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CNN's New Owner Confirms Network Is 'Leader in News to the Left,' Comms Team Now in Damage Control Mode

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CNN President Jeffrey Zucker’s sudden resignation for failing to disclose his romantic relationship with the network’s chief marketing officer, Allison Gollust, sent shock waves throughout the cable news community last week.

Questions immediately began to swirl regarding who Zucker’s replacement might be and what impact the change would have upon the ailing network.

Once Discovery Inc. closes its merger with CNN’s current parent company, Warner Media, this spring, Discovery CEO David Zaslav will be calling the shots at the beleaguered network.

The New York Post reported that during a discussion on Friday with CNBC host Joe Kernan about CNN’s future, Zaslav said the network was “the leader in news to the left.”

Zaslav said, “We have this great entertainment menu, which should keep people in the home, from the kids to the grandparents. Why would they go anywhere else? And then we’re the leader in news to the left.”

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Surprised by the admission, Kernan responded, “Definitely to the left. Did you say to the left?” He then said he “probably shouldn’t have said that.”

The Post noted that Zaslav did not “clarify” his comment and reported that the segment instantly “went viral on social media, where users pointed to it as an acknowledgement that CNN leans left politically.”

Spooked by Zaslav’s honest assessment of the situation, Discovery’s communication team immediately sprung into damage control mode.

The Post contacted Discovery about Zaslov’s comments and reported the team “insist[ed] he wasn’t talking about politics.”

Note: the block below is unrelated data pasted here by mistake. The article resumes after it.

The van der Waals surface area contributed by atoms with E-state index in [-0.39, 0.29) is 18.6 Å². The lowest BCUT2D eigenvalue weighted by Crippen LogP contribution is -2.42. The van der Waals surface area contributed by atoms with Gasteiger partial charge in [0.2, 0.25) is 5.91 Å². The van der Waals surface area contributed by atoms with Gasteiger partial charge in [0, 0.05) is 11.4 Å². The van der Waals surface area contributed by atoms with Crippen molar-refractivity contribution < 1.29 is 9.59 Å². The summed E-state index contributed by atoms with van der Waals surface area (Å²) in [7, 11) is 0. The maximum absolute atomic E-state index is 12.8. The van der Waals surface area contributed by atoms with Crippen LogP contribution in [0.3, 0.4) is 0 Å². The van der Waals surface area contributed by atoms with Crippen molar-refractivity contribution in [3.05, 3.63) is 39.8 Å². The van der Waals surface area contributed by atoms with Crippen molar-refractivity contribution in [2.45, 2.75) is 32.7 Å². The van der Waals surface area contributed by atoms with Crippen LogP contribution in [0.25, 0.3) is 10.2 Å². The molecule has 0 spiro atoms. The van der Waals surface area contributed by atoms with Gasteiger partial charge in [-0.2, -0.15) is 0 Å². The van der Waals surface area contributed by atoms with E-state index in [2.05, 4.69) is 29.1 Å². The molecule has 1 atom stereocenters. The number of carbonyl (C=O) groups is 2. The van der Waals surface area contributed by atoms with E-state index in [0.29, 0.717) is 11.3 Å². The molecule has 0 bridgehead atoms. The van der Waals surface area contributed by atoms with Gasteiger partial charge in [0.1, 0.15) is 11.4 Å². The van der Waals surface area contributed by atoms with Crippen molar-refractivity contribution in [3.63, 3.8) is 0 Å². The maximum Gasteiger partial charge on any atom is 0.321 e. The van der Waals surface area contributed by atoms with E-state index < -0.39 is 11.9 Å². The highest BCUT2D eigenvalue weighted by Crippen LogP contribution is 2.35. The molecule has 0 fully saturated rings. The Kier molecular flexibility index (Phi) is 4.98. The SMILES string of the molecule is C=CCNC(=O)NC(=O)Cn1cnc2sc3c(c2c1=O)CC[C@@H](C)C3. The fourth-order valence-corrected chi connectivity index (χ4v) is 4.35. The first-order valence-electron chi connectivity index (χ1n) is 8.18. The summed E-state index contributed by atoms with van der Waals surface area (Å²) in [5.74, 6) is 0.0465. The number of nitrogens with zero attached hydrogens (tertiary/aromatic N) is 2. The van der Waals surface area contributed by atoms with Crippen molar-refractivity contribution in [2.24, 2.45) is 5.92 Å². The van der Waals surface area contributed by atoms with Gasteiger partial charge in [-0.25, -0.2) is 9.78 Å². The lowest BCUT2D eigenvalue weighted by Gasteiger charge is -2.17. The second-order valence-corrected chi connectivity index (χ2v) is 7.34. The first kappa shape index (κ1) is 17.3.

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A representative said that Zaslov “didn’t finish his thought,” explaining when Zaslov speaks of “the left” or “the right,” he’s referring to “current and future business initiatives.”

The representative pointed to Zaslov’s reference later in the CNBC interview to growth “on the right side of the company,” which he said included HBO and their portfolio of sports rights.

The Post was told this was how Zaslov organized his discussions about Discovery’s portfolio.

Of course.

Now, for anyone to buy that would require what Hillary Clinton once famously called, a “willful suspension of disbelief.”

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It’s hard to imagine any corporate communications department doing a worse job of resetting an unfavorable narrative than the folks over at Discovery did. Truly.

The Daily Mail reported that CNBC had posted a clip of Zaslov’s interview with Kernan on Twitter. For obvious reasons, they quickly deleted it.

Additionally, the Mail reported that “Mediaite, which initially reported on the comment as a political remark, later issued a correction to clarify that ‘Zaslav was referring to the left side of the Discovery portfolio, not the left side of the political aisle.'”

According to the Post, CNN’s Brian Stelter reported that Discovery brass see Zucker’s departure as a “fresh start” for the network.

In a November interview with Deadline, Zaslov described Fox News as “much more of an advocacy network than a news network.”

That tone-deaf statement applies even more to CNN and shows that Zaslov is unwilling to take an honest look at the network he will soon be leading.

Given Zaslov’s history as a liberal, we shouldn’t expect any serious departures from CNN’s far-left take on the news. Yes, a new leader will implement some programming changes at the network, but don’t expect any real material changes to the content CNN is putting out or the audience to which it is crafted and marketed.

Zaslav will name a replacement for Zucker when the deal closes this spring.

This article appeared originally on The Western Journal.

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